What is a Tree Swallow box check?
  • A box check is a brief monitoring opening of a nest box to examine its contents,
    and then recording what's seen on a box check record sheet.  Box checks can,
    of course, be used for nesting attempts of other bird species.
  • Most Box Check Record sheets have fields for date, time, box number,
    species using the box, nest construction stage, number of eggs, number of
    young, and remarks.  Click link above to see example and also see below.
  • Using codes or abbreviations for data makes recording easier.

How do you check a box?
  • Approach the box quietly from the side.
  • Unfasten the door gently and open it just enough to peek inside.
  • If there is an adult swallow inside close the door carefully and move on to
    another box, making a note to return to this box later.
  • If there is no adult inside open the door wide enough to view the whole interior.
  • Note pertinent box contents data on the Box Check Record sheet.
  • Any broken eggs or dead nestlings you find should be removed and disposed of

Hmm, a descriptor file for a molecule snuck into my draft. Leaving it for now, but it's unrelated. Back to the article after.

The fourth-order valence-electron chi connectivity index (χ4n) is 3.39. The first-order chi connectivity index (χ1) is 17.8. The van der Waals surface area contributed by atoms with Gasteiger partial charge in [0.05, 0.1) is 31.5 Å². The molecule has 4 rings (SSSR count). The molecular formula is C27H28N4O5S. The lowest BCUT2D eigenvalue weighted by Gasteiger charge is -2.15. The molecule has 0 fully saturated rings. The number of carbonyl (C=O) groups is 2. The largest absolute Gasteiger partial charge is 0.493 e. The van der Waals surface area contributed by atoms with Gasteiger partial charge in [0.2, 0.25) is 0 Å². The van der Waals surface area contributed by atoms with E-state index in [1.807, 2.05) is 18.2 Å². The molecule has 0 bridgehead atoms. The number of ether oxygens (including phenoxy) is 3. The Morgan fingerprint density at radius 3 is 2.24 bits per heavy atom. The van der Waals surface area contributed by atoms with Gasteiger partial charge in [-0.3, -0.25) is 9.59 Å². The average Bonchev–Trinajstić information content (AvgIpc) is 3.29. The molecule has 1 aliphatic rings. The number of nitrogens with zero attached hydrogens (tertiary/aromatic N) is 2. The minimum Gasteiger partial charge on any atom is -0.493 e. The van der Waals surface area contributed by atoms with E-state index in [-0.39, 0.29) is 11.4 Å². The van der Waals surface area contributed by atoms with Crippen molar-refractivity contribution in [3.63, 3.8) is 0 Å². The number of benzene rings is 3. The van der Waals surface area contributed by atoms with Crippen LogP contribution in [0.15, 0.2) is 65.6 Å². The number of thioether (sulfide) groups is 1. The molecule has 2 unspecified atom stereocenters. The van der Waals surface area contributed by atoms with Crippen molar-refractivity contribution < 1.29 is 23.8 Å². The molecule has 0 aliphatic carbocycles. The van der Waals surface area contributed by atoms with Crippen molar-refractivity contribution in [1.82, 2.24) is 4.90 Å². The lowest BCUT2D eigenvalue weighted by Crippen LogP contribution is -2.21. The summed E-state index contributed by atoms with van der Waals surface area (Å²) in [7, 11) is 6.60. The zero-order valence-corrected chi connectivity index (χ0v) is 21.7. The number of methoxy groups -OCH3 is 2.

well away from the box.
  • Refasten the door securely and move on.

Warning!  Some types of colonial wasps build nests in birdhouses, anchoring their
nests on the underside of the roof.  Make it a habit to check for wasp nests so they
can be removed while they are small.  Rubbing the attachment surface with a bar of
soap helps deter wasps from building.

Won't opening boxes disturb the swallows?
  • They clearly aren't pleased to have you poking in their nests, which is one
    reason to make checking boxes the last thing you do on a project visit.
  • They may give alarm calls, attracting a crowd, and some may dive on you, but
    Tree Swallows almost never desert a box that's simply been checked.  

However, there are a few situations when Tree Swallows are sensitive to
disturbance, when you should not open boxes or if you must, do so very
carefully.  These are:
  • On mornings when females are laying eggs wait until after 9:00 A.M.
  • During incubation, open the box a crack and peek in to make sure the female is
    not inside before making a full check.   If the female is inside, close the box,